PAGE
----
Political behavior research has long cast doubt on the idea that most Americans – especially those who are the least attentive to politics – think about the ideological labels with which they identify (symbolic ideology) and the policy issue stances they hold (operational ideology) using abstract political principles (e.g., knowledge of where the two major parties in government stand on key policy debates).
However, an emerging line of work considers the possibility that Americans rely on abstract standards that are not expressly political to inform their ideological orientations. For example, people in nearly all societies have been shown to express ten “Basic Human Values” – beliefs about desirable individual/social behavior that transcend politics. Previous research has found that others-focused (sociotropic) values shape how people across the globe place themselves on left-right continuum.
Specifically, people who strongly value universalism – i.e., people concerned about the well-being of all people, animals, and the environment – tend to be more likely to place themselves on the ideological left. On the other hand, people who strongly value conservation – i.e., who appreciate cultural/religious tradition, and who seek social order and security from threats – are more likely to self-place on the right.
Extant research, however, is much less clear about whether more (vs. less) politically sophisticated people: (1) hold similarly-structured and internally consistent human values, and (2) are more likely to connect those values to how they think about politics. As a result, scholars could be under-estimating the extent to which less sophisticated people ground their ideological preferences in abstract principles.
Our new research investigates this possibility. We suspect that, because human value expressions tend to emerge in adolescence, and are reinforced throughout routine social interaction, value structure and crystallization should be similar for most people.
However, when it comes to the political application of those values, Sophistication Interaction Theory (SIT) suggests that people who are more politically sophisticated may be more likely to understand how abstract orientations relate to ideological positions and debates, and therefore more likely to use human values to inform their symbolic and operational ideological orientations.
We test both of these possibilities in a large (N = 10,765) and nationally representative sample. The size of our sample is advantageous, because it allows us to draw comparisons between people who earn very high (vs. very low) scores on two indicators of political sophistication; political interest (i.e., those who are “extremely interested” vs. “not interested at all”), and education (i.e., people with doctorate degrees vs. those without a high school degree).Our study provides limited evidence in favor of SIT, and strong evidence in favor of the idea that most people both understand and apply basic human values in the same way. Specifically, we find that:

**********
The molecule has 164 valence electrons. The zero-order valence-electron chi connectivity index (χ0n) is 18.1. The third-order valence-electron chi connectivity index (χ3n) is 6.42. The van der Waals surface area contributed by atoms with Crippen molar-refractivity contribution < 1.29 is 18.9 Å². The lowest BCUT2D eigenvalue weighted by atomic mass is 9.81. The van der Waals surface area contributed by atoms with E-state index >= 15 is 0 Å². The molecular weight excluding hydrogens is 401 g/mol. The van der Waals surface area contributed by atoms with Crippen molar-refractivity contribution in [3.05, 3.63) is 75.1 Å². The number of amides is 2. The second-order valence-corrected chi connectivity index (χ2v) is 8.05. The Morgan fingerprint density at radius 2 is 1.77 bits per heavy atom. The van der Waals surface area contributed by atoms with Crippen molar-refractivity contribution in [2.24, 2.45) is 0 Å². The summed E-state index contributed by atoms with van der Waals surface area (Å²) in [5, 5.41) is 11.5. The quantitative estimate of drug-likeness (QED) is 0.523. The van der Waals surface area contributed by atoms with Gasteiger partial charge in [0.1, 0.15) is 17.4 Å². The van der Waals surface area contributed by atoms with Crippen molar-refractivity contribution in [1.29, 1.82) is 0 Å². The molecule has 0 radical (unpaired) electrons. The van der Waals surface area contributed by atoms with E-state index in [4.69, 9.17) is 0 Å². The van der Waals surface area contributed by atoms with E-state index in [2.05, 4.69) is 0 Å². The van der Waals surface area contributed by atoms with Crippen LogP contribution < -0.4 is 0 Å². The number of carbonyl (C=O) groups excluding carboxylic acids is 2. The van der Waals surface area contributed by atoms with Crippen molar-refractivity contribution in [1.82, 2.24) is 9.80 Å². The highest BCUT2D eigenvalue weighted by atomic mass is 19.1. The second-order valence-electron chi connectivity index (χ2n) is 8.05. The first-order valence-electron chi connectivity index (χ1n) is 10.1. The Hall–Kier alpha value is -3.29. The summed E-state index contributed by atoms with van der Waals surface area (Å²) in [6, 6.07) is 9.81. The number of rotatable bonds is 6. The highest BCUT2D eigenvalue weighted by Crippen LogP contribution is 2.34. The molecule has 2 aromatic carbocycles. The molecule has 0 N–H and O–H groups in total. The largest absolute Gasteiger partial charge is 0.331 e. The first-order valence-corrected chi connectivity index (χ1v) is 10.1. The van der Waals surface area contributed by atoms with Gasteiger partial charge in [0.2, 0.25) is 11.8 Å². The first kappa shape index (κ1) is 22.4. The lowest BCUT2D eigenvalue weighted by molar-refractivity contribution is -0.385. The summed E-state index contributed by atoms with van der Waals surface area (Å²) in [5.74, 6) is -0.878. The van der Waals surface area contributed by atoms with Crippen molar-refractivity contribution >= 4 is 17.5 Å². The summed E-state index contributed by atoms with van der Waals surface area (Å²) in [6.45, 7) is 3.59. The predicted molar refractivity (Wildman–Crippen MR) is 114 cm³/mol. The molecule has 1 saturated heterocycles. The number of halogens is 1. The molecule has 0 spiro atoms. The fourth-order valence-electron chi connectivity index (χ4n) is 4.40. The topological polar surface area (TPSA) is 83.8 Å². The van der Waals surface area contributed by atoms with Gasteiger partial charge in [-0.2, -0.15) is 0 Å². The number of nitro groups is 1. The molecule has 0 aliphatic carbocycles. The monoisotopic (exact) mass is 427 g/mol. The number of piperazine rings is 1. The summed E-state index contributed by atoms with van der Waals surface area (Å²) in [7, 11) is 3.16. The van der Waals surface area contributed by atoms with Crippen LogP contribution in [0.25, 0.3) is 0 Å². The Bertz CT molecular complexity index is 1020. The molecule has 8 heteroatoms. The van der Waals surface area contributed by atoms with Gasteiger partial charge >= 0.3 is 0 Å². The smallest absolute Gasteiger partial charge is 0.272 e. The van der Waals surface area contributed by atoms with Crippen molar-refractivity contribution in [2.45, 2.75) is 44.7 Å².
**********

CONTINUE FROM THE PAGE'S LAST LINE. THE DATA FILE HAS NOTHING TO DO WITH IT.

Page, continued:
- Human Values are Structured Similarly for Most People. In multiple group confirmatory factor analyses, we find that multiple-item indicators of both universalism and conservation values load strongly onto single factors, for low and highly sophisticated individuals alike.
- Most People Hold Highly Crystalized Value Preferences: Similarly, we find that indicators of both values display strong and nearly-identical levels of internal consistency for low and high sophisticates.
- Most People Connect Human Values to Symbolic Ideological Orientations: In multivariate regression models, we find that individuals across the sophistication spectrum are more likely to consider themselves to be ideological liberals if they hold highly universalistic value orientations, and more likely to label themselves as conservatives if they score highly on conservation value measures. We find little evidence of stratification by interest or education.
- Some Evidence of Sophistication Stratification for Operational Ideology: However, when it comes to people’s stances on major policy issues, we find some evidence consistent with SIT. Although people scoring highly on universalism (conservation) are significantly more likely to hold operationally liberal (conservative) stances across sophistication subgroups, we find some evidence that highly sophisticated individuals tend to do so more strongly. This may suggest that connecting abstract principles to policy stances is a somewhat more difficult or cognitively demanding task than applying those principles to symbolic ideological orientations.
Overall, our work suggests that values are structured similarly for most people, and give structure to both symbolic and operational ideological orientations across the sophistication spectrum. Basic human values, in order words, “level the ideological playing field.” Everyone, even the least politically sophisticated, makes use of extra-political values to inform their symbolic identities and operational positions, and does so in similar ways.